When designing your website, itís important to think about how using white space on a page can improve your readability? Why is white space so important, then, and how can the amount of simplicity that you create on a site capable of enhancing a userís experience? Ultimately, the strength of white space as a design option comes down to how you can stress the most important parts of a page, while also speeding up loading times and compatibility with mobile devices.
White space doesnít necessarily have to be white, and can be more generally referred to as negative space; in this way, white space can be any colour, and represents any space placed between different parts of a page. The main appeal of white space is to make it easier to read text, while also breaking up the different elements on a site to make it seem more streamlined and professional; see Appleís pages for good examples of how a clean, white space design can be effective.
White space is particularly useful for reducing clutter and creating a simple layout that will reduce the amount of loading time that a page requires. Some of the most popular sites in the world make white space a priority, with key examples including the Google home page. Simplifying the amount of content on a page can consequently make it easier for a user to get to the information they want in the shortest amount of time.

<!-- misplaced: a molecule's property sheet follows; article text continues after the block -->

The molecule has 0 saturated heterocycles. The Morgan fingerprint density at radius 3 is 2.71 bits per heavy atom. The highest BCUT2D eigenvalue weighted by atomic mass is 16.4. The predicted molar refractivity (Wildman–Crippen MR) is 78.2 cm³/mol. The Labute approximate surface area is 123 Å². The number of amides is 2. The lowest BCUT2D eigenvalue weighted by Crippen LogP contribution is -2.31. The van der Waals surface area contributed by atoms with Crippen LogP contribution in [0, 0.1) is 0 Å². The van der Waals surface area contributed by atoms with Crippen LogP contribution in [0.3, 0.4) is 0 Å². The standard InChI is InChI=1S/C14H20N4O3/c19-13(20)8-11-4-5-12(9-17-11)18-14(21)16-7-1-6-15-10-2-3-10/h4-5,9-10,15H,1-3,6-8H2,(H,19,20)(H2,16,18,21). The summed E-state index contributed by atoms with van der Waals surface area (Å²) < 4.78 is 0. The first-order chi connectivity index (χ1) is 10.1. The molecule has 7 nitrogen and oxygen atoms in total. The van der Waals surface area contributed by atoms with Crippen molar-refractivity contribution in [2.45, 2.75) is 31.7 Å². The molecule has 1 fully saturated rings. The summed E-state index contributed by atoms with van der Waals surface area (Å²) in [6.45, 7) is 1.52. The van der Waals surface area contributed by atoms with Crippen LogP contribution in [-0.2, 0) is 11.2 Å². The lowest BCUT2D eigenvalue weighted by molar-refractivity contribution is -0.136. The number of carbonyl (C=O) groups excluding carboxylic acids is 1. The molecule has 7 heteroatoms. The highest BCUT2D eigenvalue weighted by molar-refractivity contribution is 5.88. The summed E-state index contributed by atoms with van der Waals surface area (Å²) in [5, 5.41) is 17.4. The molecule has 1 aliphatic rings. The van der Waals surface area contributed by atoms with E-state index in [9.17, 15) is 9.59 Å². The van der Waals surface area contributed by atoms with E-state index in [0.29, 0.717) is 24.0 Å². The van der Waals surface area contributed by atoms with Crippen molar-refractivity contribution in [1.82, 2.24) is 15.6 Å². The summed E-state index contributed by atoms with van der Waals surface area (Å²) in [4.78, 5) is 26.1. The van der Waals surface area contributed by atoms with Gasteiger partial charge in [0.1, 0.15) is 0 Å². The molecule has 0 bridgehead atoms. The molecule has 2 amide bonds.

A web design approach that uses white space can work particularly well if you want to clean up the content on a site; you may find that pages are under-optimised as the result of being cluttered with menus and icons, which can make it difficult to scan through and find the right content. The more white space is placed between texts, the greater the opportunities there are for users to click through to other parts of a site without having to trawl through your content.
The use of white space is advertising can be particularly traced to the 1960s, when relying on colourful, content heavy adverts became less important compared to creating minimalist designs that could show off products and use discreet logos. White space is now commonly used in order to emphasise the quality of a product as being tied to simplicity, rather than trying to overwhelm a potential consumer with information.
Making white space a priority for your website can, then, be combined with other efforts to increase its accessibility; readability can be enhanced by using distinctive typography and fonts that can be recognised by different browsers. Floating elements in CSS, and the use of media queries to automatically resize pages for different platforms also makes it much more straightforward for important content to be shown off across pages.